Global Survey of Insurance Brokers: Top Risk Issues Vary by Region
Middle market businesses in different regions of the world vary significantly in what they perceive as the most significant risks facing their enterprises. A new survey of senior executives at 68 leading independent insurance brokers whose commercial clients operate primarily within their own countries finds widespread concerns about cyber risk are often trumped by what these firms see as larger exposures.
In the survey, conducted by Assurex Global of its partner firms around the world, nearly half (49 percent) of the brokerage executives identified cyber and technology risks as one of the top three exposures facing their clients, followed by talent recruitment and retention (43 percent), rising employee benefit costs (41 percent), and natural disasters (40 percent).
However, when asked to narrow their choice to the single most significant risk confronting their clients today, results were skewed and cyber risk, cited as the biggest exposure by only nine percent of the respondents, dropped to fourth. Instead, nearly one in four executives (24 percent) identified talent recruitment and retention as the top risk for clients, followed by natural disasters (20 percent), and rising employee benefit costs (17 percent).
“It’s clear that cyber risk is universally on the minds of business executives at middle market companies around the world, many of whom readily rank it among their top three exposures,” said Jim Hackbarth, CEO, Assurex Global. “Yet, when you drill down to what really keeps their clients awake at night, the same executives will answer differently, depending on where in the world their clients are located and do business.”
Natural disasters raised the biggest concerns in areas outside the U.S. and Canada. Among brokerage executives located in the Asia/Pacific, natural disasters were the single most significant exposure, cited by 57 percent. Next among these survey participants was supply chain risk, at 29 percent, which in some respects is disaster-related.
In Latin America, natural disasters were considered the top risk by 40 percent of those in the survey, followed by cyber risk, talent retention and recruitment, and supply chain related exposures, each of which was identified by 20 percent of the respondents.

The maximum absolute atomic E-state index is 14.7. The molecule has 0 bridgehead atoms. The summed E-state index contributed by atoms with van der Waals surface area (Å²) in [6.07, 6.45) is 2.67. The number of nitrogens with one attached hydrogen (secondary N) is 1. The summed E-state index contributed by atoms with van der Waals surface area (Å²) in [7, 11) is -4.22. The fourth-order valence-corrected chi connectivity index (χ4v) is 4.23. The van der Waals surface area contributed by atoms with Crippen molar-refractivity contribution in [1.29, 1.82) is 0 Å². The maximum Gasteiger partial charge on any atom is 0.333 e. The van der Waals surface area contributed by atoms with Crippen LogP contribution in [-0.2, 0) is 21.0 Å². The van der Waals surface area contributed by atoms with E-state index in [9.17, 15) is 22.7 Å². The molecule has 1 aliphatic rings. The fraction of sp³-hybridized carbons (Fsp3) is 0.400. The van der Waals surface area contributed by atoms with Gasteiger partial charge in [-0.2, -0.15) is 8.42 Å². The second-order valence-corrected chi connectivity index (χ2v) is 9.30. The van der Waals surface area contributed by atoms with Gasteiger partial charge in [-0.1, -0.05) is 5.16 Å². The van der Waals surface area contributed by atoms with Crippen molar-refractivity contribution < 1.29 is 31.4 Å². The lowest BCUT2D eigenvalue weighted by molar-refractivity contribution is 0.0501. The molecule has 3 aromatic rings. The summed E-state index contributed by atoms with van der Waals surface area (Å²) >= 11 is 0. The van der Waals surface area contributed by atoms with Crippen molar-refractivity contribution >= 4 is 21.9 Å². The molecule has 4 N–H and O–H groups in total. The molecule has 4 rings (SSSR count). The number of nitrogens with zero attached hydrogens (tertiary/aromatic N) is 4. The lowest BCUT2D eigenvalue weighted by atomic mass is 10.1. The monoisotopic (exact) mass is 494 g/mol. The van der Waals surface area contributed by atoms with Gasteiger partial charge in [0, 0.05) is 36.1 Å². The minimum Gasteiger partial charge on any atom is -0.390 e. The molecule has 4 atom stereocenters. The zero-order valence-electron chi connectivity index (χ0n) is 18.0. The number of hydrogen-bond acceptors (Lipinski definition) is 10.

Among brokerage executives whose firms are located in Europe, the Middle East and Africa, natural disasters were cited by 16 percent, the same percentage identifying rising employee health care costs as the top risk; 11 percent identified each of the following: cyber and technology exposures, talent recruitment and retention, and financial markets turmoil.
Across the U.S. and Canada, talent recruitment and retention was the most significant exposure, cited by 38 percent of those in the survey. Next were rising employee benefit costs (23 percent), natural disasters (11 percent), and cyber and technology exposures (nine percent).
When asked what steps their clients are taking to manage their biggest risk, 81 percent of those identifying talent recruitment and retention indicated clients are increasing employee training and education, 56 percent cited efforts by clients to improve internal and external communication, and 31 percent reported clients are reinvigorating their branding efforts.
An overwhelming majority, 92 percent, of brokers whose clients consider natural disasters their biggest exposure indicated these firms are purchasing or increasing related insurance coverage. More than half also noted clients are strengthening risk control, such as resiliency and business continuity planning.
To combat rising employee benefit costs, 57 percent of brokers noted clients were assuming more risk while 44 percent indicated clients were lobbying for reform, the same percentage that noted clients are improving communication.
When asked what coverage line was most in need of “disruption,” employee health care insurance drew the largest response, cited by 34 percent of those surveyed, all of whom identified unaffordable insurance costs as the underlying factor. Another 15 percent viewed property catastrophe insurance as most in need of disruption; of these respondents, 60 percent cited lack of available insurance. Unaffordable coverage and insufficient capacity each was cited by 40 percent as reasons for their response.
Cyber liability insurance was cited by nine percent of survey participants, primarily due to coverage restrictions or exclusions and lack of availability to all classes of business.